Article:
Irritable Bowel Syndrome (IBS) is a long term and often debilitating condition that affects up to 1 in 5 people in the UK at some point in their lives. IBS causes a number of different symptoms, usually pain or discomfort in the stomach, altered bowel habits, bloating and a feeling of being unwell. The symptoms can vary from person to person and may come and go, lasting for a few days or a number of months at a time. More women seem to be affected than men.
What causes IBS
The cause of IBS isn't known although it is thought to be due to a sensitivity or overactivity of the gut. Various factors are thought to play a role in IBS and include the following...
Foods. The role of food allergy or intolerance in irritable bowel syndrome is not totally understood, but many people have more severe symptoms when they eat certain foods.
Stress. Most people with IBS find that their signs and symptoms are exacerbated or more frequent during periods of increased stress. Although stress may aggravate symptoms, it doesn't cause them.
Hormones. Because women are twice as likely to have IBS, researchers believe that hormonal changes play a role in this condition. Many women find that signs and symptoms are worse during or around their menstrual periods.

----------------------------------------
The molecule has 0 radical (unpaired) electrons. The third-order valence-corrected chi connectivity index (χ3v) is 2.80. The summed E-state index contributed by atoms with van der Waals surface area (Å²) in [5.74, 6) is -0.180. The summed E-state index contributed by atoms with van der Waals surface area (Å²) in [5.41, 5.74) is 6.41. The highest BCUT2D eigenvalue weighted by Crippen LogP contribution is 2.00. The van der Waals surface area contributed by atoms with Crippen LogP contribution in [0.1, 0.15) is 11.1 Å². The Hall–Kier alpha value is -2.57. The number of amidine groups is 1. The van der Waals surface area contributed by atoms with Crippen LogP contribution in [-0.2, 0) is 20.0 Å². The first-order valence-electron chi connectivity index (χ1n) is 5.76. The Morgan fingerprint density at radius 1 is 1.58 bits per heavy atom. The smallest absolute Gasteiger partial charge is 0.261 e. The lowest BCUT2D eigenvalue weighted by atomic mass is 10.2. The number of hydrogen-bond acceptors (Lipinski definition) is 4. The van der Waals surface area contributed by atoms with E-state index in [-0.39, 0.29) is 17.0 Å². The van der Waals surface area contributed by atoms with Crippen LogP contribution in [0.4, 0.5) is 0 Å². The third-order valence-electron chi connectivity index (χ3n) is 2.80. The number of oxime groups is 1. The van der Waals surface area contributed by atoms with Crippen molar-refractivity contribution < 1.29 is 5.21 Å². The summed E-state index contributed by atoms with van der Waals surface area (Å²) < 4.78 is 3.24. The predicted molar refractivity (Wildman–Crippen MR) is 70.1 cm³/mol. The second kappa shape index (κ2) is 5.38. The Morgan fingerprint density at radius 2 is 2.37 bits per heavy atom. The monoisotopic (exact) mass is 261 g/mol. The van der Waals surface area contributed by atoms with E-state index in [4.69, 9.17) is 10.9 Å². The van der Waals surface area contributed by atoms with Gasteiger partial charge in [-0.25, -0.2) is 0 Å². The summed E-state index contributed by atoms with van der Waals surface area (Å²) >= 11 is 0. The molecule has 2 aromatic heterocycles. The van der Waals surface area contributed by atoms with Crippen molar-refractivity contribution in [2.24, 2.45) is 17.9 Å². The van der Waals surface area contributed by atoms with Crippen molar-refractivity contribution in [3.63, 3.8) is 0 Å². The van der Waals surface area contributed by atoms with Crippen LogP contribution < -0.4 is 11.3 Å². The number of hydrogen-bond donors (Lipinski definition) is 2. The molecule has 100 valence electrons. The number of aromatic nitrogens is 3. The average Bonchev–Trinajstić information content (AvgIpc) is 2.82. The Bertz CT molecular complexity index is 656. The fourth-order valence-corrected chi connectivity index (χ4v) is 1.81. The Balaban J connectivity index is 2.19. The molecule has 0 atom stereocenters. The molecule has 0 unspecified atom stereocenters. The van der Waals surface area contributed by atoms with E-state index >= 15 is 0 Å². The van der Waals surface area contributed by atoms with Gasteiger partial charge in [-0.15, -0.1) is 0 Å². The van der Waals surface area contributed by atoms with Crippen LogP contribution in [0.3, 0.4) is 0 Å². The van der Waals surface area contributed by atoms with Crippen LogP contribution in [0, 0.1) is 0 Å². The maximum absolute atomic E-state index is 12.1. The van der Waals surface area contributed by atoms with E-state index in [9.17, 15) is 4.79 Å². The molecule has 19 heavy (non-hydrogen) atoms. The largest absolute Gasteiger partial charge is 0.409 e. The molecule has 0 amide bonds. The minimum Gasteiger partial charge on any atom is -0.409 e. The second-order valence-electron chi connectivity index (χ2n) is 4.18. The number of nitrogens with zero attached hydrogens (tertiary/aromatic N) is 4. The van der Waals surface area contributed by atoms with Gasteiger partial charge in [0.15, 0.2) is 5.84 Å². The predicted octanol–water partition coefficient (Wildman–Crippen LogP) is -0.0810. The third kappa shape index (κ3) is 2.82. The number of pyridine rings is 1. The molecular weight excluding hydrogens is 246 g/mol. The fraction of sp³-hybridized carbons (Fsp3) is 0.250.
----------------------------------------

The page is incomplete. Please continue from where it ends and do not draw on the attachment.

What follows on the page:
Other illnesses. Sometimes another illness, such as an acute episode of infectious diarrhea (gastroenteritis) or too many bacteria in the intestines (bacterial overgrowth), can trigger IBS.
What treatment is available for IBS?
Because its not clear what causes IBS, treatment generally focuses on the relief of symptoms and may involve...
Use of medication, such as anti-spasmodics, anti-depressants or anti-diarrheal medication
Probiotics - Recent studies suggest that certain probiotics may help, although additional investigation is needed.
Dietary changes, such as avoiding certain foods that may trigger symptoms. A lot of research has suggested following a low FODMAP diet significantly helps.
Psychological therapies – such as hypnotherapy, CBT, visualisation or meditation
How can Hypnotherapy help?
It is important to consult your GP first for information, diagnosis and advice if you think that you may have IBS. Many Doctors now recognise the benefits of Hypnotherapy in helping with this medical condition and the National Institute for Health and Care Excellence (NICE) recommends that people living with IBS who do not respond to pharmacological treatments after 12 months consider a referral for psychological interventions, such as Cognitive Behavioural Therapy (CBT) and Hypnotherapy.
Hypnotherapy can help in a number of ways. As stress is often a significant contributing factor to IBS, learning relaxation and stress management techniques is enormously beneficial. Hypnotherapy can also help to uncover any worries or fears that are are contributing to the IBS. In addition, visualisation and suggestions to decrease gut sensitivity and to increase confidence in your well-being whilst under hypnosis are very effective.
If you are suffering with IBS and would like further information on how Hypnotherapy can help with your condition, then please do contact me on 07887 241365 or firstname.lastname@example.org.